Dollar General Corporation (NYSE:DG) is one America’s largest variety retail stores. They target lower-income households across rural and underserved regions in America.
Recent struggles due to falling consumer spending and increasing COGS has placed downward pressure on shares resulting in a massive 53% YTD selloff.
However, the firm’s fundamental profitability remains uncompromised, and I believe the excessive selloff and negative market sentiment has created a real buying opportunity for the value-oriented investor.
When combined with a potentially 43% undervaluation in shares, it is clear to me that DG is a real Buffett-style “fat pitch” value opportunity.
Dollar General is an American chain of low-end variety stores who operate more than 19,100 stores across the U.S. Since the firm’s creation in 1939, the chain has grown into one of the largest and most profitable store brands in the U.S.
DG has achieved this massive growth and profitability through targeting consumers in rural America often placing stores in towns with less than 1000 people. This allows DG to operate monopolistically within these localized markets due to the complete lack of competitors within these tiny towns.
The chain also targets lower-income regions of larger cities where “food deserts” have been created due to the reluctance of larger retailers or grocers such as Target (TGT), Walmart (WMT) or Kroger (KR) to place outlets within these areas.
A recent change in CEO due to the retirement of Todd Vasos has seen Jeff Owen take over the helm at DG. Vasos was an established and successful figure at DG overseeing the company’s more than doubling in market capitalization through the opening of over 7000 new stores and creation of over 60,000 new jobs.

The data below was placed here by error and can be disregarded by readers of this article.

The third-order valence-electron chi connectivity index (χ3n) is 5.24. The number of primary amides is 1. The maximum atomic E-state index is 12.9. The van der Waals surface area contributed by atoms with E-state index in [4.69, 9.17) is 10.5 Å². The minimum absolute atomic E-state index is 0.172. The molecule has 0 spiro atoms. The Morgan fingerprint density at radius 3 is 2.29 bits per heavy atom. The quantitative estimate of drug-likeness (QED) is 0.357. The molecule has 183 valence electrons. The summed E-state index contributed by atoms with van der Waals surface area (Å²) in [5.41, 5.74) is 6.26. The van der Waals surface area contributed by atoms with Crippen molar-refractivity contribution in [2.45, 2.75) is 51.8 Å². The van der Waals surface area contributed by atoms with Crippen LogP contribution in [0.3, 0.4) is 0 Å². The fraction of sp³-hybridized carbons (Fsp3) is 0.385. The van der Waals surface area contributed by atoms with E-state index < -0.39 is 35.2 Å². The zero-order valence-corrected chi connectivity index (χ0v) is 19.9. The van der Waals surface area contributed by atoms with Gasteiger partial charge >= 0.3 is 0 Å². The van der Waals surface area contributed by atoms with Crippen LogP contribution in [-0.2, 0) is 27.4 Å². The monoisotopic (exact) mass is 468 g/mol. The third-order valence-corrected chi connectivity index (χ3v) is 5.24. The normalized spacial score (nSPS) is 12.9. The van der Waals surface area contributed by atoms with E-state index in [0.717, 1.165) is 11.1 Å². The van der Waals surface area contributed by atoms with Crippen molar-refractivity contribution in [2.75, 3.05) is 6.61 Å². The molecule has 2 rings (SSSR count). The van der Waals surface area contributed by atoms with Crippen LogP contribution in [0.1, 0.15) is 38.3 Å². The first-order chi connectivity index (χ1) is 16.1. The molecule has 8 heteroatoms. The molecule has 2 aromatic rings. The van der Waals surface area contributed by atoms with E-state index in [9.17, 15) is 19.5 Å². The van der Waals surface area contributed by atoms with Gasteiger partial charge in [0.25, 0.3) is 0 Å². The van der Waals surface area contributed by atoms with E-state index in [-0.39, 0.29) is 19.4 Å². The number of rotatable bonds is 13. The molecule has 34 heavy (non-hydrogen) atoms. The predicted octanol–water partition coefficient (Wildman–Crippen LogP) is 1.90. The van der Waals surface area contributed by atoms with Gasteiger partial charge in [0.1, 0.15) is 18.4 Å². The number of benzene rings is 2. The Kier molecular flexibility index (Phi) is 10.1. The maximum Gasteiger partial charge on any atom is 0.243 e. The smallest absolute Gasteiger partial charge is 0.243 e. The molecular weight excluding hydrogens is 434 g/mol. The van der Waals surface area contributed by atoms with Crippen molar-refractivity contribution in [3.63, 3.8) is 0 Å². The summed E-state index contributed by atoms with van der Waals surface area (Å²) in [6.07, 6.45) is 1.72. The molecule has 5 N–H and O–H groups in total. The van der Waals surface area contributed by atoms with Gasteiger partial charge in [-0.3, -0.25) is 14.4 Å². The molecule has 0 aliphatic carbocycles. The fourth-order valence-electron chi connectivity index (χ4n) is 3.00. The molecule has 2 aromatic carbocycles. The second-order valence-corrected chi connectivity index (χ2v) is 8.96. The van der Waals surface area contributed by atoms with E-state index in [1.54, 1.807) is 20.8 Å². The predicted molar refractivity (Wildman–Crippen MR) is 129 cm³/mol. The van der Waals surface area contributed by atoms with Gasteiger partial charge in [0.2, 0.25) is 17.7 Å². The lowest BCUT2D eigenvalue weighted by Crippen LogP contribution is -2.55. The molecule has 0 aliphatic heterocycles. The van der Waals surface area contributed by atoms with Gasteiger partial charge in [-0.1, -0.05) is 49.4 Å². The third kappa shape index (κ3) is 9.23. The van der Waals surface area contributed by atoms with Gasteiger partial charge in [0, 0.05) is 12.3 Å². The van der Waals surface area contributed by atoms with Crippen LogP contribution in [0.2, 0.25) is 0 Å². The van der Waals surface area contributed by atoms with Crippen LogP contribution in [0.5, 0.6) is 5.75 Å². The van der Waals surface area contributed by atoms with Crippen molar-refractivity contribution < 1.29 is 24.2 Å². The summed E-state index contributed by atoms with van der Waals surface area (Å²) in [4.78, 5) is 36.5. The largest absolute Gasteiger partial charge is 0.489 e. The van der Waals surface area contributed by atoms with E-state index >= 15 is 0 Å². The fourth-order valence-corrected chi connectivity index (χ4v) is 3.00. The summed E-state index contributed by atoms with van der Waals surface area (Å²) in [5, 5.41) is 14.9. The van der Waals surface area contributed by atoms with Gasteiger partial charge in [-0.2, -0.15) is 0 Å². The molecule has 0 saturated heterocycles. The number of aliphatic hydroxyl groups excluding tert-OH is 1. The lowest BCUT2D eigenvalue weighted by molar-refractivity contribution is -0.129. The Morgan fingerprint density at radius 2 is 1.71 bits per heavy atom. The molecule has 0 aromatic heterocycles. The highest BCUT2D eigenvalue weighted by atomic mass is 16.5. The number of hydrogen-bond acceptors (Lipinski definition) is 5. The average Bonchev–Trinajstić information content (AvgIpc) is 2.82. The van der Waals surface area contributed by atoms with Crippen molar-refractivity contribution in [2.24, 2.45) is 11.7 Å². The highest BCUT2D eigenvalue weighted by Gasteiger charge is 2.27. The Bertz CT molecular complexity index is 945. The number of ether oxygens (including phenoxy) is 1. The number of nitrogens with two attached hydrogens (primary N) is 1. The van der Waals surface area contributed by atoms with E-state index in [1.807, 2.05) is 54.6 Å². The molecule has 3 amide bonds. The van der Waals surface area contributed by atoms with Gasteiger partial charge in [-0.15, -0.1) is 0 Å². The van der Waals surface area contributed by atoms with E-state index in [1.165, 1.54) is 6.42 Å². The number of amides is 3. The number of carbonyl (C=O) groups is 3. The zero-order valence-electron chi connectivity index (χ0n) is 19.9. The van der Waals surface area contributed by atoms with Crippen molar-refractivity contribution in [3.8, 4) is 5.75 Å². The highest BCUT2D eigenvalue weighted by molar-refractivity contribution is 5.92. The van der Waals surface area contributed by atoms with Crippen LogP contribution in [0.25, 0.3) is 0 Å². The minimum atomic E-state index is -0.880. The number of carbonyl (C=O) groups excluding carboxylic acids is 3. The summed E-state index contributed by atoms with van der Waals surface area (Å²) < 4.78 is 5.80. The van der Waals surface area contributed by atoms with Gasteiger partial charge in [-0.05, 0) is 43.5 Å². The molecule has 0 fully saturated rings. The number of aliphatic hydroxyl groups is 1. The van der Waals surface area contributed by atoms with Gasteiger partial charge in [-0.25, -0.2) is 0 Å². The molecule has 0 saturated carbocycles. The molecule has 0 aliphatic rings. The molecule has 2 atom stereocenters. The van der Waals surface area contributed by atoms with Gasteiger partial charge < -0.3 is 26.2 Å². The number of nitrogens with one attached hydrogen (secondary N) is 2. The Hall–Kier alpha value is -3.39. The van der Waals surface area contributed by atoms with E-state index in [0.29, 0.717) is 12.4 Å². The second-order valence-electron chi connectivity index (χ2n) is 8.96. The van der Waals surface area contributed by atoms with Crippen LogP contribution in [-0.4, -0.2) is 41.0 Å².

This leaves Owen some pretty big shoes to fill. Nonetheless, Owen started with DG all the way back in 1992 as a trainee store manager and has worked his way up through multiple management positions, including Vice President and most recently COO, since August 2019.
I believe Owen is perhaps the most suitable candidate to takeover the reigns from Vasos and illustrates a DG’s careful and systematic approach to transition planning. I also think this attitude reflects well on the rest of their business operations and suggests the firm – despite their massive growth and current size – has not become complacent in an increasingly difficult market environment.
Economic Moat In-Depth Analysis
Dollar General has what I consider to be a medium-width economic moat. This moat is built primarily upon their unique sales model, competitive pricing and extensive geographic reach.
DG’s variety store model helps offer customers in rural and often underserved areas with a huge variety of product categories which otherwise would be unavailable or difficult to obtain.
Emphasis here must be made on a wide variety of product categories rather than a wide range of products within each category. Unlike Walmart or Target where consumers can get a huge variety of different products within each segment, Dollar General may only stock one or two items per category in the name of keeping down stock-keeping units.
DG tends to offer around 11,000 different items per store whereas larger rivals offer anywhere between 45,000-100,000 different items. This helps DG to maintain an incredibly streamlined supply-chain network as the total number of different items is minimized. This also allows DG to simplify their in-stores stocking processes and item categorization requirements.
The simplification of their in-store processes also allows Dollar General to hire between 2-5 employees per store which is substantially lower than larger retail competitors. This allows individual DG stores to operate daily with wage expenses of less than $1000 (calculated assuming federal minimum wage of $7.25/hour).
Once again, DG has created a massively streamlined and operationally efficient structure than helps the firm maximize profits from a traditionally tricky market segment.
Thanks to DG’s huge scale and strategy of offering just one or two types of products per category, the firm has huge negotiating power with manufacturers when it comes to supply deals and agreements. By working closely with Coca Cola, PepsiCo, General Mills, Kraft Heinz and Nestlé to name a few suppliers, DG is able to negotiate on exclusive partnership deals regarding the supply of products.